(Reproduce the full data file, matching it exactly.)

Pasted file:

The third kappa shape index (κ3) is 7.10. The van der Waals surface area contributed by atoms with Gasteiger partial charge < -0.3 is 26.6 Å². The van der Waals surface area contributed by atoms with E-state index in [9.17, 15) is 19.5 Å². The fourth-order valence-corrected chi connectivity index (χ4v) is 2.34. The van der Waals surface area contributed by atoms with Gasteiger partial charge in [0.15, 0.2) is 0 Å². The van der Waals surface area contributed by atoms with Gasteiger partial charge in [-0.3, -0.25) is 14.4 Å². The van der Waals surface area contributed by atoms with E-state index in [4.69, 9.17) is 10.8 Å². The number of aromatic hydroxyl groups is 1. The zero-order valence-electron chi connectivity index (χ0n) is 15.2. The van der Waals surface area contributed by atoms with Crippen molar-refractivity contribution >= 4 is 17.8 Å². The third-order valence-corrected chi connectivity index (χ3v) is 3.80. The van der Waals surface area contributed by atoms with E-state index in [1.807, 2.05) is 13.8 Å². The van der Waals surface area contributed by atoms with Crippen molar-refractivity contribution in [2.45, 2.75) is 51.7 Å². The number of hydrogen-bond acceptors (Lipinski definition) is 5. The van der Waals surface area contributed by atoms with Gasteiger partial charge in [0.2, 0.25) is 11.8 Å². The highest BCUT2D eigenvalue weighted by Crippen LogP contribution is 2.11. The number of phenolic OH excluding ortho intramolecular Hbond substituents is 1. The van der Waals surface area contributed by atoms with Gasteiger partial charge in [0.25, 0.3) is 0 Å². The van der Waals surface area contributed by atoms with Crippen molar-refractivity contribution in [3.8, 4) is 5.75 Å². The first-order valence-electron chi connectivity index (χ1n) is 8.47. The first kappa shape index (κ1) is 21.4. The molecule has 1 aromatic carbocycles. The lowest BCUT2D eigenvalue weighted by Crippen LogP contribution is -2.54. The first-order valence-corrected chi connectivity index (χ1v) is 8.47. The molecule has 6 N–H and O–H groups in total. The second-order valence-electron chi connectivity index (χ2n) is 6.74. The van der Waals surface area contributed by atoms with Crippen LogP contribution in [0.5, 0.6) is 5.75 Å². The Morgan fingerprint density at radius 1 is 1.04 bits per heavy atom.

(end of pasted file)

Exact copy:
The third kappa shape index (κ3) is 7.10. The van der Waals surface area contributed by atoms with Gasteiger partial charge < -0.3 is 26.6 Å². The van der Waals surface area contributed by atoms with E-state index in [9.17, 15) is 19.5 Å². The fourth-order valence-corrected chi connectivity index (χ4v) is 2.34. The van der Waals surface area contributed by atoms with Gasteiger partial charge in [0.15, 0.2) is 0 Å². The van der Waals surface area contributed by atoms with Gasteiger partial charge in [-0.3, -0.25) is 14.4 Å². The van der Waals surface area contributed by atoms with E-state index in [4.69, 9.17) is 10.8 Å². The number of aromatic hydroxyl groups is 1. The zero-order valence-electron chi connectivity index (χ0n) is 15.2. The van der Waals surface area contributed by atoms with Crippen molar-refractivity contribution >= 4 is 17.8 Å². The third-order valence-corrected chi connectivity index (χ3v) is 3.80. The van der Waals surface area contributed by atoms with E-state index in [1.807, 2.05) is 13.8 Å². The van der Waals surface area contributed by atoms with Crippen molar-refractivity contribution in [2.45, 2.75) is 51.7 Å². The number of hydrogen-bond acceptors (Lipinski definition) is 5. The van der Waals surface area contributed by atoms with Gasteiger partial charge in [0.2, 0.25) is 11.8 Å². The highest BCUT2D eigenvalue weighted by Crippen LogP contribution is 2.11. The number of phenolic OH excluding ortho intramolecular Hbond substituents is 1. The van der Waals surface area contributed by atoms with Gasteiger partial charge in [0.25, 0.3) is 0 Å². The van der Waals surface area contributed by atoms with Crippen molar-refractivity contribution in [3.8, 4) is 5.75 Å². The first-order valence-electron chi connectivity index (χ1n) is 8.47. The first kappa shape index (κ1) is 21.4. The molecule has 1 aromatic carbocycles. The lowest BCUT2D eigenvalue weighted by Crippen LogP contribution is -2.54. The first-order valence-corrected chi connectivity index (χ1v) is 8.47. The molecule has 6 N–H and O–H groups in total. The second-order valence-electron chi connectivity index (χ2n) is 6.74. The van der Waals surface area contributed by atoms with Crippen LogP contribution in [0.5, 0.6) is 5.75 Å². The Morgan fingerprint density at radius 1 is 1.04 bits per heavy atom.